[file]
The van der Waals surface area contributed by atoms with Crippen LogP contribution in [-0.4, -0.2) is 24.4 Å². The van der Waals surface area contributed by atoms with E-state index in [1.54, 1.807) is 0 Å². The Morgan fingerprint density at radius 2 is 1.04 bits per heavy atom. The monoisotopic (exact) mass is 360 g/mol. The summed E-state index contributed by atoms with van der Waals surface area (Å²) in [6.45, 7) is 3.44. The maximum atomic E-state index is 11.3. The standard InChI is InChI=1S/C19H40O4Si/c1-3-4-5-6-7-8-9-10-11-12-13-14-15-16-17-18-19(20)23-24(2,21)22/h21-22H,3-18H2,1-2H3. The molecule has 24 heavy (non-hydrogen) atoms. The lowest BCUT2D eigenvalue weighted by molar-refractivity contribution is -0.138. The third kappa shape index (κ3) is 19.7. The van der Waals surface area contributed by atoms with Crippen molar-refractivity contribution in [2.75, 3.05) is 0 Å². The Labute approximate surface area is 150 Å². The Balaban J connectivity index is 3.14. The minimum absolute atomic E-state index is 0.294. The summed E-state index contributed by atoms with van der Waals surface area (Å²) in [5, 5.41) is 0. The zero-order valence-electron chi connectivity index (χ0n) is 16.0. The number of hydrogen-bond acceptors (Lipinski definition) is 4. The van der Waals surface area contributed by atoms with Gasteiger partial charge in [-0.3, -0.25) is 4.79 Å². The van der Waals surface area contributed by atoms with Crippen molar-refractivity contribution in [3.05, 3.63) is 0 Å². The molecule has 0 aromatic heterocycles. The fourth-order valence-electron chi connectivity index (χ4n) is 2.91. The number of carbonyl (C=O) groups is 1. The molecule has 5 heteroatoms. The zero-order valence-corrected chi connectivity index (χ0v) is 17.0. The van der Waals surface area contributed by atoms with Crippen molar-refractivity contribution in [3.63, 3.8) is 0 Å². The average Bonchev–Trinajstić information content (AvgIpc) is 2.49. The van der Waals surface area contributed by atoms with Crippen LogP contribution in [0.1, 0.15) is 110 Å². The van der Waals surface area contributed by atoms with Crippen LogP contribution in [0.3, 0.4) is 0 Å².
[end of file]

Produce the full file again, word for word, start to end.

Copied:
The van der Waals surface area contributed by atoms with Crippen LogP contribution in [-0.4, -0.2) is 24.4 Å². The van der Waals surface area contributed by atoms with E-state index in [1.54, 1.807) is 0 Å². The Morgan fingerprint density at radius 2 is 1.04 bits per heavy atom. The monoisotopic (exact) mass is 360 g/mol. The summed E-state index contributed by atoms with van der Waals surface area (Å²) in [6.45, 7) is 3.44. The maximum atomic E-state index is 11.3. The standard InChI is InChI=1S/C19H40O4Si/c1-3-4-5-6-7-8-9-10-11-12-13-14-15-16-17-18-19(20)23-24(2,21)22/h21-22H,3-18H2,1-2H3. The molecule has 24 heavy (non-hydrogen) atoms. The lowest BCUT2D eigenvalue weighted by molar-refractivity contribution is -0.138. The third kappa shape index (κ3) is 19.7. The van der Waals surface area contributed by atoms with Crippen molar-refractivity contribution in [2.75, 3.05) is 0 Å². The Labute approximate surface area is 150 Å². The Balaban J connectivity index is 3.14. The minimum absolute atomic E-state index is 0.294. The summed E-state index contributed by atoms with van der Waals surface area (Å²) in [5, 5.41) is 0. The zero-order valence-electron chi connectivity index (χ0n) is 16.0. The number of hydrogen-bond acceptors (Lipinski definition) is 4. The van der Waals surface area contributed by atoms with Gasteiger partial charge in [-0.3, -0.25) is 4.79 Å². The van der Waals surface area contributed by atoms with Crippen molar-refractivity contribution in [3.05, 3.63) is 0 Å². The molecule has 0 aromatic heterocycles. The fourth-order valence-electron chi connectivity index (χ4n) is 2.91. The number of carbonyl (C=O) groups is 1. The molecule has 5 heteroatoms. The zero-order valence-corrected chi connectivity index (χ0v) is 17.0. The van der Waals surface area contributed by atoms with Crippen molar-refractivity contribution in [3.63, 3.8) is 0 Å². The average Bonchev–Trinajstić information content (AvgIpc) is 2.49. The van der Waals surface area contributed by atoms with Crippen LogP contribution in [0.1, 0.15) is 110 Å². The van der Waals surface area contributed by atoms with Crippen LogP contribution in [0.3, 0.4) is 0 Å².